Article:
### ASA 127th Meeting M.I.T. 1994 June 6-10

## 4aEA13. More on flow fields driving a contiguous acoustic field---A simple
physical argument in terms of vorticity alone, yielding Mohring' form.

**Alan Powell
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*Dept. of Mech. Eng., Univ. of Houston, Houston, TX 77204-4792
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In J. Acoust. Soc. Am. 36, 830--832 (1964): ``The sound radiation from a
slightly compressible [compact] flow can be calculated by estimating the
pressure that would exist at an enclosing [spherical] surface just as if the
fluid were incompressible, this [hydrodynamic] pressure then being inserted in
the appropriate point-multipole expression for the sound radiation in the
[surrounding] compressible fluid...the [resultant] far field sound pressure is
the same as for the theory of vortex sound,'' for which the quadrupole strength
contribution is the volume integral of y[sub x] ((zeta)xu)[sub x][sup ''],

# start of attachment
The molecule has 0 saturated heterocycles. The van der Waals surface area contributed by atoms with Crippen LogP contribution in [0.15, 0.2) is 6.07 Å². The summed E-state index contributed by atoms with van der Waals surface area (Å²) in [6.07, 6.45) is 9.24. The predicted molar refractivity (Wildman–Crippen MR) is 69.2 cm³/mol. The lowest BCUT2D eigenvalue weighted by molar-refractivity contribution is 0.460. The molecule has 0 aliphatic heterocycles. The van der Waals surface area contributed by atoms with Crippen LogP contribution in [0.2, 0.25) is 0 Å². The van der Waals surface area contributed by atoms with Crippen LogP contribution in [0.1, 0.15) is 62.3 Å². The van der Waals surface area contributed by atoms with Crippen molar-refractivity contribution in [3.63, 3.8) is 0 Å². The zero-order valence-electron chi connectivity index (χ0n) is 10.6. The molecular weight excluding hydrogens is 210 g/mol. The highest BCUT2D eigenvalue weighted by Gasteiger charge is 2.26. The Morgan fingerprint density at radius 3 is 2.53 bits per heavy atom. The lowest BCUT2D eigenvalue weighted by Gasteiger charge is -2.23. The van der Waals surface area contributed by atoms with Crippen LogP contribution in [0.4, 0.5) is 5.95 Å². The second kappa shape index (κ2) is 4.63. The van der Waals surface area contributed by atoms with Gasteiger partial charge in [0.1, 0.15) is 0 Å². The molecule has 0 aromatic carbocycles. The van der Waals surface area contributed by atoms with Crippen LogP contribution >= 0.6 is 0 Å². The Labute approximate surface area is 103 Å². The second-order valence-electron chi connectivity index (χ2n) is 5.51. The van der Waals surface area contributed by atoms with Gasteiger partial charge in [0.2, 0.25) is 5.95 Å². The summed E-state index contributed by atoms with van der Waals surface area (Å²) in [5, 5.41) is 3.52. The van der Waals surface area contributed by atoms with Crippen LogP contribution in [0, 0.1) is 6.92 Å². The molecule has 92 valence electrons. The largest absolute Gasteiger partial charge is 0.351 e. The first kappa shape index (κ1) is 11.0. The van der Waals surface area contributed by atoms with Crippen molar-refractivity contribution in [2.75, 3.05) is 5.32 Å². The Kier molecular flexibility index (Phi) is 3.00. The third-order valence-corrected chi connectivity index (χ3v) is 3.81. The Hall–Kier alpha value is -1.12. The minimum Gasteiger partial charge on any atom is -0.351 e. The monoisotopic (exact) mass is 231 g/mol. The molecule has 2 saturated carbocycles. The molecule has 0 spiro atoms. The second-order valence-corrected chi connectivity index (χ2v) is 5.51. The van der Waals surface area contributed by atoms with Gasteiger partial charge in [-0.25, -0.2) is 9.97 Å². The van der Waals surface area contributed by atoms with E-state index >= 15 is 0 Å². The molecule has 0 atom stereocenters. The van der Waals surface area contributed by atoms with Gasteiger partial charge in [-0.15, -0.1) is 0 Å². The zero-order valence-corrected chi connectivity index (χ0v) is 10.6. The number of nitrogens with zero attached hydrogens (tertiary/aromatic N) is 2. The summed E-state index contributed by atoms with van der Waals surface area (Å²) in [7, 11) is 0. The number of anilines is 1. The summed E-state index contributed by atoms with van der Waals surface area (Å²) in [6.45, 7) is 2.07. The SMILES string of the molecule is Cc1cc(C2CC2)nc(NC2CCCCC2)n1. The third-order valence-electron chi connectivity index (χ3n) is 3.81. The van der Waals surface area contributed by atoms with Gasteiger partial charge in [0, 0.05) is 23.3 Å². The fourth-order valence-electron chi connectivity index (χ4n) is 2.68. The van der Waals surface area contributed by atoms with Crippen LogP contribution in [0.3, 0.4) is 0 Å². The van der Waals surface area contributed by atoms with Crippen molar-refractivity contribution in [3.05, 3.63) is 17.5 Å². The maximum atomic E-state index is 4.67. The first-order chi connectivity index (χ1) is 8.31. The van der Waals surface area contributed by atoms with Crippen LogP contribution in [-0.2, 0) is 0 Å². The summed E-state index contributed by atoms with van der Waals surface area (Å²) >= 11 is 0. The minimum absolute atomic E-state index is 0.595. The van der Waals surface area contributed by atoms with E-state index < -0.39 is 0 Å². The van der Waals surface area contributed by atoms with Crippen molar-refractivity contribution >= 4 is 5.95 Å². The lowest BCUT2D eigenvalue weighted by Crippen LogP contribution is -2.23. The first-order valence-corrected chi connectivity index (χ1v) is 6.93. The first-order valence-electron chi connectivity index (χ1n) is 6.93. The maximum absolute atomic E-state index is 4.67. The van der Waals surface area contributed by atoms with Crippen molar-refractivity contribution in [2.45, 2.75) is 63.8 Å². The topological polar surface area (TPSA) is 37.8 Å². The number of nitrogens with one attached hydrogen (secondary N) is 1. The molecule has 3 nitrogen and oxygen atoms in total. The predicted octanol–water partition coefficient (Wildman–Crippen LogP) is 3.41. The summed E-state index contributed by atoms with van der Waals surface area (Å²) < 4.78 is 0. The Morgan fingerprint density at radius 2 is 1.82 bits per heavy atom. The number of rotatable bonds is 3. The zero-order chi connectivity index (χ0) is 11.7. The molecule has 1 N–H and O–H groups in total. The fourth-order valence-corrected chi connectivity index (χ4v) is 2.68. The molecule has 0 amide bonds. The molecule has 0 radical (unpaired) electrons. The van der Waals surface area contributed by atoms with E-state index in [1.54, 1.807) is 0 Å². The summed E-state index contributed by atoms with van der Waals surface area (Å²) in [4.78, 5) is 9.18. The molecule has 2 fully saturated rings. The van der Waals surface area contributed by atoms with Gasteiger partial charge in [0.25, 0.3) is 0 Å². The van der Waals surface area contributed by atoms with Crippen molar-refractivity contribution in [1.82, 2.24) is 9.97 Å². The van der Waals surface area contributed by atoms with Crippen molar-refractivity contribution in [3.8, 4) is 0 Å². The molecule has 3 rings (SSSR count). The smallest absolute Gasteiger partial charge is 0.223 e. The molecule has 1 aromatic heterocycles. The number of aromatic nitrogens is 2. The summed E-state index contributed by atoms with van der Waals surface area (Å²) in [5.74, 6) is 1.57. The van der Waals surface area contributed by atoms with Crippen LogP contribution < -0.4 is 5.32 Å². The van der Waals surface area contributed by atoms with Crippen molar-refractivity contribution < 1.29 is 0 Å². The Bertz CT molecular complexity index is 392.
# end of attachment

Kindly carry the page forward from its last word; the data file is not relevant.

where u=velocity, (zeta)=(cursive beta)xu=vorticity, y=coordinate in flow,
x=far-field point, ( )[sub x](identically equal to)(vector)(centered dot)x/x,
and ( )'(identically equal to)(cursive beta)/(cursive beta)t( ). Now work in
terms of induced velocity instead of pressure, starting with the so-called
Biot--Savart law. The result is the integral of (1/2)(yx(zeta)'')[sub x] for
the dipole contribution and of (1/3)y[sub x](yx(zeta)''')[sub x] for
quadrupoles. These involve only the vorticity and not the velocity. These final
results were first given by Mohring [J. Fluid Mech. 85, 685--691 (1978)] and
later by Kambe [J. Fluid Mech. 173, 643--681 (1986)], both using more complex
methods.